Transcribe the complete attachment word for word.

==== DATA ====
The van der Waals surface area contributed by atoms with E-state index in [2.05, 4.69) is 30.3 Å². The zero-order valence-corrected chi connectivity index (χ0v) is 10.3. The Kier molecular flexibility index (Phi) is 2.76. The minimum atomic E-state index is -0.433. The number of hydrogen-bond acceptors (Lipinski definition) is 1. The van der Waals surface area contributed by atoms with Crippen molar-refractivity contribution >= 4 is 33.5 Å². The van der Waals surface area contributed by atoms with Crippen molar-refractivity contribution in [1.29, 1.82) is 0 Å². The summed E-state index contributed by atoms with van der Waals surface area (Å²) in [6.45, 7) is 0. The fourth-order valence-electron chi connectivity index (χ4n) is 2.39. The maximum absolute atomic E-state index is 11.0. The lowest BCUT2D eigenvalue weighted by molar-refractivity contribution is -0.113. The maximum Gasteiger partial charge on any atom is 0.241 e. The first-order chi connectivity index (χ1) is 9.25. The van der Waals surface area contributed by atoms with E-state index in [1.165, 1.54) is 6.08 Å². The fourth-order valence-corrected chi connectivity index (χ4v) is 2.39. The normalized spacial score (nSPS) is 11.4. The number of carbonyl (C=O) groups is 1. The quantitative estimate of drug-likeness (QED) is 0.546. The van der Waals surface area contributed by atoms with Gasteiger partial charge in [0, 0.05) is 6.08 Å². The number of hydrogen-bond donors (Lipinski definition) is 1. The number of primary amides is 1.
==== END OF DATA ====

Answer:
The van der Waals surface area contributed by atoms with E-state index in [2.05, 4.69) is 30.3 Å². The zero-order valence-corrected chi connectivity index (χ0v) is 10.3. The Kier molecular flexibility index (Phi) is 2.76. The minimum atomic E-state index is -0.433. The number of hydrogen-bond acceptors (Lipinski definition) is 1. The van der Waals surface area contributed by atoms with Crippen molar-refractivity contribution >= 4 is 33.5 Å². The van der Waals surface area contributed by atoms with Crippen molar-refractivity contribution in [1.29, 1.82) is 0 Å². The summed E-state index contributed by atoms with van der Waals surface area (Å²) in [6.45, 7) is 0. The fourth-order valence-electron chi connectivity index (χ4n) is 2.39. The maximum absolute atomic E-state index is 11.0. The lowest BCUT2D eigenvalue weighted by molar-refractivity contribution is -0.113. The maximum Gasteiger partial charge on any atom is 0.241 e. The first-order chi connectivity index (χ1) is 9.25. The van der Waals surface area contributed by atoms with E-state index in [1.165, 1.54) is 6.08 Å². The fourth-order valence-corrected chi connectivity index (χ4v) is 2.39. The normalized spacial score (nSPS) is 11.4. The number of carbonyl (C=O) groups is 1. The quantitative estimate of drug-likeness (QED) is 0.546. The van der Waals surface area contributed by atoms with Gasteiger partial charge in [0, 0.05) is 6.08 Å². The number of hydrogen-bond donors (Lipinski definition) is 1. The number of primary amides is 1.